Trump Tweets Skepticism of Deal With Democrats to Keep Government Open

The master deal-maker at work. Photo: Brendan Smialowski/AFP/Getty Images

President Trump tweeted on Tuesday morning that he was not hopeful about a deal with Democrats to avoid a government shutdown in December.

Hours later, Senate Minority Leader Chuck Schumer and House Minority Leader Nancy Pelosi said in a statement: “Given that the president doesn’t see a deal between Democrats and the White House, we believe the best path forward is continuing to negotiate with our Republican counterparts in Congress instead.”

On December 8, the U.S. government will run out of money (though the deadline may be temporarily extended to later in the month). To avoid shutting down, Congress will need to agree on a wide-ranging budget deal. Because many recalcitrant Republicans have no interest in extending the debt limit, which would be a part of any such deal, Republicans will need Democratic votes to help keep the government up and running or risk a political backlash. Democrats thus have a surprising amount of leverage on the contents of the year-end spending bill.

High on their possible list of demands are restoring funding for the Children’s Health Insurance Program, which Republicans have let lapse; pushing through an adequate aid package for Puerto Rico and other areas ravaged by recent hurricanes; and possibly the bipartisan Murray-Alexander health-care bill, which would help shore up Obamacare’s markets.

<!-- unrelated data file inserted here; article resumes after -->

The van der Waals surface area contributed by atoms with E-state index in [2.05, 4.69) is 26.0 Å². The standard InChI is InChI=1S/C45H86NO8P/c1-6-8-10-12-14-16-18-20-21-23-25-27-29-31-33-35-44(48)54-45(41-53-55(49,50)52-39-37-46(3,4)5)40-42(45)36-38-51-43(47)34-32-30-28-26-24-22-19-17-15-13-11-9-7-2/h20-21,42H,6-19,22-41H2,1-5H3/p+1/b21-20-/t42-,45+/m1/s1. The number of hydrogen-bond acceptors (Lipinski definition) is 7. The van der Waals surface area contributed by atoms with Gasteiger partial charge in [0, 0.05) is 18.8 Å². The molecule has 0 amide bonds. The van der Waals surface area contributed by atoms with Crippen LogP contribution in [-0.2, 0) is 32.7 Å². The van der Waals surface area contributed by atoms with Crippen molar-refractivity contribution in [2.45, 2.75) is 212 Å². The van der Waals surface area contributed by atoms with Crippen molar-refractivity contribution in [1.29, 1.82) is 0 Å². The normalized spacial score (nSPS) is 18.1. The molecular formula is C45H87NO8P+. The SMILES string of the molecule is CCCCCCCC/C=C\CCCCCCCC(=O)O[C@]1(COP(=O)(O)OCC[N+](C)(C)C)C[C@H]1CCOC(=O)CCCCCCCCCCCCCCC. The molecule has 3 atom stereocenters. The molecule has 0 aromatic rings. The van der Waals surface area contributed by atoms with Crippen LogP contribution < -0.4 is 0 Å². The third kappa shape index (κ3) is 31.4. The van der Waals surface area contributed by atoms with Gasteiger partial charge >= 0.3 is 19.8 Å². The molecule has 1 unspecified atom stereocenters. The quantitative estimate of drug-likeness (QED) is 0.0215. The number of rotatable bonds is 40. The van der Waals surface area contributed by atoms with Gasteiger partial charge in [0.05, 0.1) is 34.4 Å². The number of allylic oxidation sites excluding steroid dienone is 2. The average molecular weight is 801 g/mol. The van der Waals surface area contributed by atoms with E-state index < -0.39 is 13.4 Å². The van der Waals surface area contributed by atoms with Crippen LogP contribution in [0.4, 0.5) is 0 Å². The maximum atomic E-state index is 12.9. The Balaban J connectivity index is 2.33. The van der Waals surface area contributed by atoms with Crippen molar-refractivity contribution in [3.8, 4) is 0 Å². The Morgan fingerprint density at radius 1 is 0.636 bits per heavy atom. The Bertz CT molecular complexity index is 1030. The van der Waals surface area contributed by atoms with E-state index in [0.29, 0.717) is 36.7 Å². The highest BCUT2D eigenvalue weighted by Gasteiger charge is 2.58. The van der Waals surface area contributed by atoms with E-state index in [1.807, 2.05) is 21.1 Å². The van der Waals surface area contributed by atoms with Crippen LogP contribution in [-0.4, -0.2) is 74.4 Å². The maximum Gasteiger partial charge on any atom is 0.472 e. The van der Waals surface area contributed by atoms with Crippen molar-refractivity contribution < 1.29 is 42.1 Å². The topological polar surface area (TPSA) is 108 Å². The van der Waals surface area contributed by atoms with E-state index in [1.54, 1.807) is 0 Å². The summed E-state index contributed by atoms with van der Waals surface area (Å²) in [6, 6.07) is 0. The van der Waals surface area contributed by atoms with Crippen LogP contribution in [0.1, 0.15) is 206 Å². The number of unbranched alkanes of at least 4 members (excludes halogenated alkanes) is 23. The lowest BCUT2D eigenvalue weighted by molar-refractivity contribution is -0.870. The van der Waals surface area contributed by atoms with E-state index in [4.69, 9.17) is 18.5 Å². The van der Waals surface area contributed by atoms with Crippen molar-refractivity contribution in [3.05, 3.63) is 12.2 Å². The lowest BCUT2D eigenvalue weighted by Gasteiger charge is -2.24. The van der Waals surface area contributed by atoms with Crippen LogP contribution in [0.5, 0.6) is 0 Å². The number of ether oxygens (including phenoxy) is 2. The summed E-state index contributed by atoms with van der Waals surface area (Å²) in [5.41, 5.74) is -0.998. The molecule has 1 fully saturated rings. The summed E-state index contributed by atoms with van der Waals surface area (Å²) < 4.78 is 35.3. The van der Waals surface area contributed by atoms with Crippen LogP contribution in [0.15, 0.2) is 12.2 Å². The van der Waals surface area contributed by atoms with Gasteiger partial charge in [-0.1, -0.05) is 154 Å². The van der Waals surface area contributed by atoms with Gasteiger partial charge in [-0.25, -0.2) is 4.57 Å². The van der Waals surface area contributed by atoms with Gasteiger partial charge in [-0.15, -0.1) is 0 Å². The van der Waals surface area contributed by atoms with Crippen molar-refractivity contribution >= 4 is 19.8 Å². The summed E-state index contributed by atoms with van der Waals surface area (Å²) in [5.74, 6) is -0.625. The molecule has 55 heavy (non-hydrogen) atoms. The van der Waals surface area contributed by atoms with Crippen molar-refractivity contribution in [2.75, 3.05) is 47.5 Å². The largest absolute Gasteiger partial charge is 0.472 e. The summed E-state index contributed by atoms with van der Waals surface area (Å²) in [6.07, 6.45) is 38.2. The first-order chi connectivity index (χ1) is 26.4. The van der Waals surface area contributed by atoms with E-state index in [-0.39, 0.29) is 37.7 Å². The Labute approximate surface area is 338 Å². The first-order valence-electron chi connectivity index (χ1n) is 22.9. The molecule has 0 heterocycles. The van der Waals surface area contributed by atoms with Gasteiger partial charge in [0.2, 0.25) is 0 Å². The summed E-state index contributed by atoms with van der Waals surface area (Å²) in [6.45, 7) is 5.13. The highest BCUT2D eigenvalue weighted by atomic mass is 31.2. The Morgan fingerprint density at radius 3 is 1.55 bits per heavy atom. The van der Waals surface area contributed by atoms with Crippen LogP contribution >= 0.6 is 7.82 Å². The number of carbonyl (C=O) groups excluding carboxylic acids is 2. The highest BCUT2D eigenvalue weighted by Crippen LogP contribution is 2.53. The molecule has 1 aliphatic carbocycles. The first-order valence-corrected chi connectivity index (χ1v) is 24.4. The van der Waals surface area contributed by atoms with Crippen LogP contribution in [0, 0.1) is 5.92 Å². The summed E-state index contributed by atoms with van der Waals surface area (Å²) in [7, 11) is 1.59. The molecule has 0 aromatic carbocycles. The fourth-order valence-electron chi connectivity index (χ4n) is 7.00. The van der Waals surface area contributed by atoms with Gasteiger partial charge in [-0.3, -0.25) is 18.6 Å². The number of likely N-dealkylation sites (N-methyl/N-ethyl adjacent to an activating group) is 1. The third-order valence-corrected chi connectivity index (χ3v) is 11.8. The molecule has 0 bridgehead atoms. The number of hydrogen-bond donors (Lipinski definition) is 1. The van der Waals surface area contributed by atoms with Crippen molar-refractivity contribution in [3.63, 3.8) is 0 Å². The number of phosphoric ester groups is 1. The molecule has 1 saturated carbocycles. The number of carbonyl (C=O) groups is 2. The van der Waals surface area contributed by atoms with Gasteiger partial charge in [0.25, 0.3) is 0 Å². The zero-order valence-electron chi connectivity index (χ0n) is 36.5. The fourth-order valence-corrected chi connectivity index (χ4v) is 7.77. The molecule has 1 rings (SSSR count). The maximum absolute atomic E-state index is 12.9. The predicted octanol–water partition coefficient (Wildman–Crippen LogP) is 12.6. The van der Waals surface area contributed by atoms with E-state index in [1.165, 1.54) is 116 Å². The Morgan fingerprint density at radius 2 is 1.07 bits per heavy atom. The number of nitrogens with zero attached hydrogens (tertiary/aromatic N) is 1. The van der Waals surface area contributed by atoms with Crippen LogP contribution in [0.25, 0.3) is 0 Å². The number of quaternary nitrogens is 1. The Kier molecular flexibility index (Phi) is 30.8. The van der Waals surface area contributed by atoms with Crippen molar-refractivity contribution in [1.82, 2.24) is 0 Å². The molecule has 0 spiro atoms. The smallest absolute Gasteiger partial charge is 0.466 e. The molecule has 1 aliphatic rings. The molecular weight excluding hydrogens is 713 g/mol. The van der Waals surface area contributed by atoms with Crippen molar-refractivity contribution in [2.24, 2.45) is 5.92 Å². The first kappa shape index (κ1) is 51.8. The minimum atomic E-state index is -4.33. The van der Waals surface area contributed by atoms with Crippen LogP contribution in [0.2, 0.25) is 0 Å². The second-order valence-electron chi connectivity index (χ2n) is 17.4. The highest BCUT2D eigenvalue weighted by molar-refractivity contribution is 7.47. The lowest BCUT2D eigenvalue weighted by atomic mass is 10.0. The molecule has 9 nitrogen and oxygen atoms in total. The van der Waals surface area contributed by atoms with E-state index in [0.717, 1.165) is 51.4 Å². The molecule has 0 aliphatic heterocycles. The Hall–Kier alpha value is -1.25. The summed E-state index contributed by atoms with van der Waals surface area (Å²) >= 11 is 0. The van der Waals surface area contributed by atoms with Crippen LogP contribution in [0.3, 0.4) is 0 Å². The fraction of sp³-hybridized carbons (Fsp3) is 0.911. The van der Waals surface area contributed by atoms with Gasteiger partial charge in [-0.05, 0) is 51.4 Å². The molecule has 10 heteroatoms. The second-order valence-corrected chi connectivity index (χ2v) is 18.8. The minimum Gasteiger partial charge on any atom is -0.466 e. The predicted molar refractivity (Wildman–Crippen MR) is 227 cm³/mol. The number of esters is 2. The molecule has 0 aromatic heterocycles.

But their No. 1 priority is codifying the Deferred Action for Childhood Arrivals program, which Trump announced he would roll back in September. Several prominent Democrats have said they would be willing to shut the government down over the issue. Trump himself has, in the past, expressed hope for an agreement, but his nationalist base shows no such enthusiasm.

In September, Trump briefly displayed flashes of bipartisan fervor when he agreed to Chuck Schumer and Nancy Pelosi’s demands that the government be kept running through December. He also reportedly agreed to a deal to preserve DACA, delighting Democrats. But his concessions — especially on immigration — drew vociferous criticism from Steve Bannon and the “America First” crew, and the president quickly backed away from his promises, as he is wont to do.

Trump Tweets Skepticism of Deal to Avoid Government Shutodwn